I can corroborate almost all of Brett's information, except that my adult males are quite a bit larger than the maximum size he mentions. Mine are at 3" +. His only reached 2.5". Also, as opposed to being dark slate gray at spawning time, my paired male is jet black. The other male will often turn a slate gray color and even sometimes black, but the spawning male is always black (as is the female).
I currently have fry from two broods, or maybe three, in the tank. The oldest fry is probably close to 3/4" now, while fry from a later brood are a bit less than 1/2" (see image below). I have noticed the brood male go after the fry on occasion, but the corner of the tank in which they reside is quite densely packed with rock and shells, which provide significant cover. In fact, I have egg crate under the sand substrate and some of the crate is exposed under the rocks, which creates great little pockets for the fry to dive into.
This is an easy swell dweller to raise and breed. They can be prolific breeders, so if you choose to house a single pair in a tank alone, be prepared for lots of offspring. Also, as Brett mentions, they are intolerant of con-specifics when breeding and even less tolerant of interlopers who wonder too close to the spawning site. Tank length chasing is not common, i.e., the breeding pair will not go too far from the spawn site. However, both male and female are equal opportunity aggressors, though the male will carry the fight farther beyond the spawn site than the female.
When you hear the term "bower builder," maybe your first thought is a bird - the bowerbird. You may then ask, what is a bower? Simply put, it's a dwelling, often elaborate and leafy in construction. So what's this have to do with cichlids?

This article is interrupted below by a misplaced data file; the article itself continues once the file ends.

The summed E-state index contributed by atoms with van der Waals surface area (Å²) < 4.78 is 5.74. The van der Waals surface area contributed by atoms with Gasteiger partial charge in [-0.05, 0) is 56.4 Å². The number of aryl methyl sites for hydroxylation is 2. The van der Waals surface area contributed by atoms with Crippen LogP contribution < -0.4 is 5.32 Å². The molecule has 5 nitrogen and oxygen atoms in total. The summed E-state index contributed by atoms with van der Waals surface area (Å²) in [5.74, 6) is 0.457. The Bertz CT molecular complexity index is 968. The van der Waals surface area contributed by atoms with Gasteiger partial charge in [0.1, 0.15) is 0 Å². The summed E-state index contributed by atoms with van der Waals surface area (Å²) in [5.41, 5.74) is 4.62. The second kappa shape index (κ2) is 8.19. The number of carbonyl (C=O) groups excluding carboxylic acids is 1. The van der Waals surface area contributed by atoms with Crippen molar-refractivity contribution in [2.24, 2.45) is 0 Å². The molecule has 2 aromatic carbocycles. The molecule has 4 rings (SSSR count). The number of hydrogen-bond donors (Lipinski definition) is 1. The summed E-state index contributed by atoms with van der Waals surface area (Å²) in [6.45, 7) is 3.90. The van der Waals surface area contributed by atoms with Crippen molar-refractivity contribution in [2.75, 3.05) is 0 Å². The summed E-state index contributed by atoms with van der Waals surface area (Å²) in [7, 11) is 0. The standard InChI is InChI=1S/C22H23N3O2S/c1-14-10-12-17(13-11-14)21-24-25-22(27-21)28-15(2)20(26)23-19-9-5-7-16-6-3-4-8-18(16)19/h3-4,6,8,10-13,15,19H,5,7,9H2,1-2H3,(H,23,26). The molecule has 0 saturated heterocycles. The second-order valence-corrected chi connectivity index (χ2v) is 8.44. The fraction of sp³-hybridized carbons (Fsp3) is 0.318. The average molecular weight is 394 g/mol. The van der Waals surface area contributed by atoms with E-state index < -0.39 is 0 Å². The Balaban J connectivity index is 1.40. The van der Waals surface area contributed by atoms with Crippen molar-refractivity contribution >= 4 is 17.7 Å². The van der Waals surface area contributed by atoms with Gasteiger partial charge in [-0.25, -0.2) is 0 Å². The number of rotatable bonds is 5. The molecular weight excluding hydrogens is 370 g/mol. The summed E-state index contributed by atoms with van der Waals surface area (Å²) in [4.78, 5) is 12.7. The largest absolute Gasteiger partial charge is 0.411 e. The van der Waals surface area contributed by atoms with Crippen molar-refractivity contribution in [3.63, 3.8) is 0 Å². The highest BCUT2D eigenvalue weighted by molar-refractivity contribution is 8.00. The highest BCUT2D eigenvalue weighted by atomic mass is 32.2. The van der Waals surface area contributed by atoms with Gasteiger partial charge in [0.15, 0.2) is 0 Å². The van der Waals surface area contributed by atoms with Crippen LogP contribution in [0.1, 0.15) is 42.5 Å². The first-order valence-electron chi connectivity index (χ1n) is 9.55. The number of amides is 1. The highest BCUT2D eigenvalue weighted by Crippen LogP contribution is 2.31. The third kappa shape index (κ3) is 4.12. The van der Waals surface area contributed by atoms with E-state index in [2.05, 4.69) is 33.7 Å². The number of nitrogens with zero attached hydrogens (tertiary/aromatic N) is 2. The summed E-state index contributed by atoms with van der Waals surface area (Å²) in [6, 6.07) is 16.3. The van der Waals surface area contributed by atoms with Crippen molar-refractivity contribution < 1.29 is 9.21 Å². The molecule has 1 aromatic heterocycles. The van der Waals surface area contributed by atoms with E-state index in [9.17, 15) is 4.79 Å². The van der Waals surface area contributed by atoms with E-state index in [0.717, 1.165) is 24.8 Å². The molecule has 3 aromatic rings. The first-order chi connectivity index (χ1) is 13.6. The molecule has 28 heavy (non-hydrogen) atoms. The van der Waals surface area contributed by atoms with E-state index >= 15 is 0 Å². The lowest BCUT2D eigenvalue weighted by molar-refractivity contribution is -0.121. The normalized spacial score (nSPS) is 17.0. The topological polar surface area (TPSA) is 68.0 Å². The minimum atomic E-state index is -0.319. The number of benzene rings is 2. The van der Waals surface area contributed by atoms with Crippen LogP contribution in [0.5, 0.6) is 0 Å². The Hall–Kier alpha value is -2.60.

If you keep African cichlids, especially from Lake Malawi, and you have a sand or mini-gravel substrate, you may end up with a bower in your tank. Within the context of fish, a bower is a typically well-defined depression, often on a raised mound. Cichlids aren't the only Perciformes to exhibit bower building, which is primarily a social behavior exhibited by males for mate attraction. Bass, perch, and bluegill are other common freshwater fish that perform this ritual.
If you're interested in the nuts and bolts of bower building by Lake Malawi cichlids, check out this outstanding scholarly article from the journal Frontiers in Ecology an Evolution. Yes, it's a research article, but it's readability is rather high for the lay public, in my opinion.
During my regular water change yesterday, I removed all of the rock work on one end of the 55g tank. I alternate removing the rock on each end of the tank over the course of a month, though I change water weekly. This tank is all mbuna, so they love their rocks.
If you've never kept mbuna cichlids from Lake Malawi, I encourage you to give them a try. Start with just few if you've never kept them. As a group, they tend to be rather aggressive. That's not to say every mbuna species is aggressive nor is every fish of a species. However, I would consider it the rule rather than exception.
I always enjoy watching mine after I've removed the rock, cleaned the sand, and returned the rocks in a new arrangement. Within minutes, the cichlids are exploring by going in and out of every crevice and hole they can fit into. You can see the many caves and openings in both photos. It's quite fun to watch. Unfortunately, when I took the photos, a couple of hours had passed since I cleaned the tank. They were more interested in getting fed rather than exploring, because I was sitting in front of the tank. Notice in the bottom photo how many of them are facing the front of the tank staring at me.
In the top photo, it looks like I captured the red zebra, one of the yellow labs, and one of the "elongatus chailosi". In the bottom photo, besides a yellow lab, the zebra, and both chailosis, you can see a perlmutt and a "red top Ndumbi." I believe I also see the demasoni.
In both photos you can clearly see some species that aren't African cichlids. They are dithers.
The Cichlid Room Companion
Tropical Fish Hobbyist
American Cichlid Assoc.
African Cichlid Hub